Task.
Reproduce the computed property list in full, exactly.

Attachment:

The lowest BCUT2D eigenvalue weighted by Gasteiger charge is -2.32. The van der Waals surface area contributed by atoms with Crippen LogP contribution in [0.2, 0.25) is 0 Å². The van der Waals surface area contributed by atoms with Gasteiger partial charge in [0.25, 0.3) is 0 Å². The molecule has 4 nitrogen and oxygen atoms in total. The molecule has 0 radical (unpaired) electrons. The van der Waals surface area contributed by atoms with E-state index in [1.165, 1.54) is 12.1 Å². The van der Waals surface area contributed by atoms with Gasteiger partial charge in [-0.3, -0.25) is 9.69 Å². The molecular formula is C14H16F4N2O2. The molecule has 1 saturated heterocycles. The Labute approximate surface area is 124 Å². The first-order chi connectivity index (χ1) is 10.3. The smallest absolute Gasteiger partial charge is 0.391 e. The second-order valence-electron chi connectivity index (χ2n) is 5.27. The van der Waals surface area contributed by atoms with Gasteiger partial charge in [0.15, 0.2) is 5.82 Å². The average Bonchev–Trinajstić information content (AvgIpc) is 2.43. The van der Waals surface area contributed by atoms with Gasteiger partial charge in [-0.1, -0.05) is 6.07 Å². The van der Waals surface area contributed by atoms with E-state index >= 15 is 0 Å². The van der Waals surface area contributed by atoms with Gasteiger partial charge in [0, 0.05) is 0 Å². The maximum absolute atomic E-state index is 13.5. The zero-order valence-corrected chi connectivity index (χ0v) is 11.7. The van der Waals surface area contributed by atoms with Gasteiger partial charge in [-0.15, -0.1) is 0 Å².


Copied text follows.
The lowest BCUT2D eigenvalue weighted by Gasteiger charge is -2.32. The van der Waals surface area contributed by atoms with Crippen LogP contribution in [0.2, 0.25) is 0 Å². The van der Waals surface area contributed by atoms with Gasteiger partial charge in [0.25, 0.3) is 0 Å². The molecule has 4 nitrogen and oxygen atoms in total. The molecule has 0 radical (unpaired) electrons. The van der Waals surface area contributed by atoms with E-state index in [1.165, 1.54) is 12.1 Å². The van der Waals surface area contributed by atoms with Gasteiger partial charge in [-0.3, -0.25) is 9.69 Å². The molecular formula is C14H16F4N2O2. The molecule has 1 saturated heterocycles. The Labute approximate surface area is 124 Å². The first-order chi connectivity index (χ1) is 10.3. The smallest absolute Gasteiger partial charge is 0.391 e. The second-order valence-electron chi connectivity index (χ2n) is 5.27. The van der Waals surface area contributed by atoms with Gasteiger partial charge in [0.15, 0.2) is 5.82 Å². The average Bonchev–Trinajstić information content (AvgIpc) is 2.43. The van der Waals surface area contributed by atoms with Gasteiger partial charge in [-0.1, -0.05) is 6.07 Å². The van der Waals surface area contributed by atoms with E-state index >= 15 is 0 Å². The van der Waals surface area contributed by atoms with Gasteiger partial charge in [0, 0.05) is 0 Å². The maximum absolute atomic E-state index is 13.5. The zero-order valence-corrected chi connectivity index (χ0v) is 11.7. The van der Waals surface area contributed by atoms with Gasteiger partial charge in [-0.15, -0.1) is 0 Å².